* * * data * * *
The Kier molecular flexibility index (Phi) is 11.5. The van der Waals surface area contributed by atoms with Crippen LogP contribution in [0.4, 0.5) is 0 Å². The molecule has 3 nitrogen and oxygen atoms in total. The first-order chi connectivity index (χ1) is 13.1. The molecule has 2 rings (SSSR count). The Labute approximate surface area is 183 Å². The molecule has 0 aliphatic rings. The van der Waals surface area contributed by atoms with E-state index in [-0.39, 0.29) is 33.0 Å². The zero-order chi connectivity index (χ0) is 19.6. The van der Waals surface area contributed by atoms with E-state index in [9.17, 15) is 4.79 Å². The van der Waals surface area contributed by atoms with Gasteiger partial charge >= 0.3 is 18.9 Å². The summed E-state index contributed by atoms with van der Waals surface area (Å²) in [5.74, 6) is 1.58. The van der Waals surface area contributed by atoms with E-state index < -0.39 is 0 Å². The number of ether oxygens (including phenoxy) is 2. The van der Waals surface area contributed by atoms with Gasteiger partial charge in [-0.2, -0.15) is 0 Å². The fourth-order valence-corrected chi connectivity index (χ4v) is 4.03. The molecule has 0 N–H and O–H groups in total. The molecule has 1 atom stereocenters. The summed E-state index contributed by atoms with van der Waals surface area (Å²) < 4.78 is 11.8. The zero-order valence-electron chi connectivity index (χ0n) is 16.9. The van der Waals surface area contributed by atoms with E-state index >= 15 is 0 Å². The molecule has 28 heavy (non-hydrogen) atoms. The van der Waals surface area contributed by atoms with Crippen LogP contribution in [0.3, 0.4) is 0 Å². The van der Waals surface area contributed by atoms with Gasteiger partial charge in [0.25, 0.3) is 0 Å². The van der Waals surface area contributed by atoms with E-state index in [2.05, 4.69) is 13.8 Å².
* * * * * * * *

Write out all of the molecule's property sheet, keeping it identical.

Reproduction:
The Kier molecular flexibility index (Phi) is 11.5. The van der Waals surface area contributed by atoms with Crippen LogP contribution in [0.4, 0.5) is 0 Å². The molecule has 3 nitrogen and oxygen atoms in total. The first-order chi connectivity index (χ1) is 13.1. The molecule has 2 rings (SSSR count). The Labute approximate surface area is 183 Å². The molecule has 0 aliphatic rings. The van der Waals surface area contributed by atoms with E-state index in [-0.39, 0.29) is 33.0 Å². The zero-order chi connectivity index (χ0) is 19.6. The van der Waals surface area contributed by atoms with E-state index in [9.17, 15) is 4.79 Å². The van der Waals surface area contributed by atoms with Gasteiger partial charge >= 0.3 is 18.9 Å². The summed E-state index contributed by atoms with van der Waals surface area (Å²) in [5.74, 6) is 1.58. The van der Waals surface area contributed by atoms with E-state index < -0.39 is 0 Å². The number of ether oxygens (including phenoxy) is 2. The van der Waals surface area contributed by atoms with Gasteiger partial charge in [-0.2, -0.15) is 0 Å². The fourth-order valence-corrected chi connectivity index (χ4v) is 4.03. The molecule has 0 N–H and O–H groups in total. The molecule has 1 atom stereocenters. The summed E-state index contributed by atoms with van der Waals surface area (Å²) < 4.78 is 11.8. The zero-order valence-electron chi connectivity index (χ0n) is 16.9. The van der Waals surface area contributed by atoms with E-state index >= 15 is 0 Å². The molecule has 28 heavy (non-hydrogen) atoms. The van der Waals surface area contributed by atoms with Crippen LogP contribution in [0.3, 0.4) is 0 Å². The van der Waals surface area contributed by atoms with Gasteiger partial charge in [0.25, 0.3) is 0 Å². The van der Waals surface area contributed by atoms with E-state index in [2.05, 4.69) is 13.8 Å².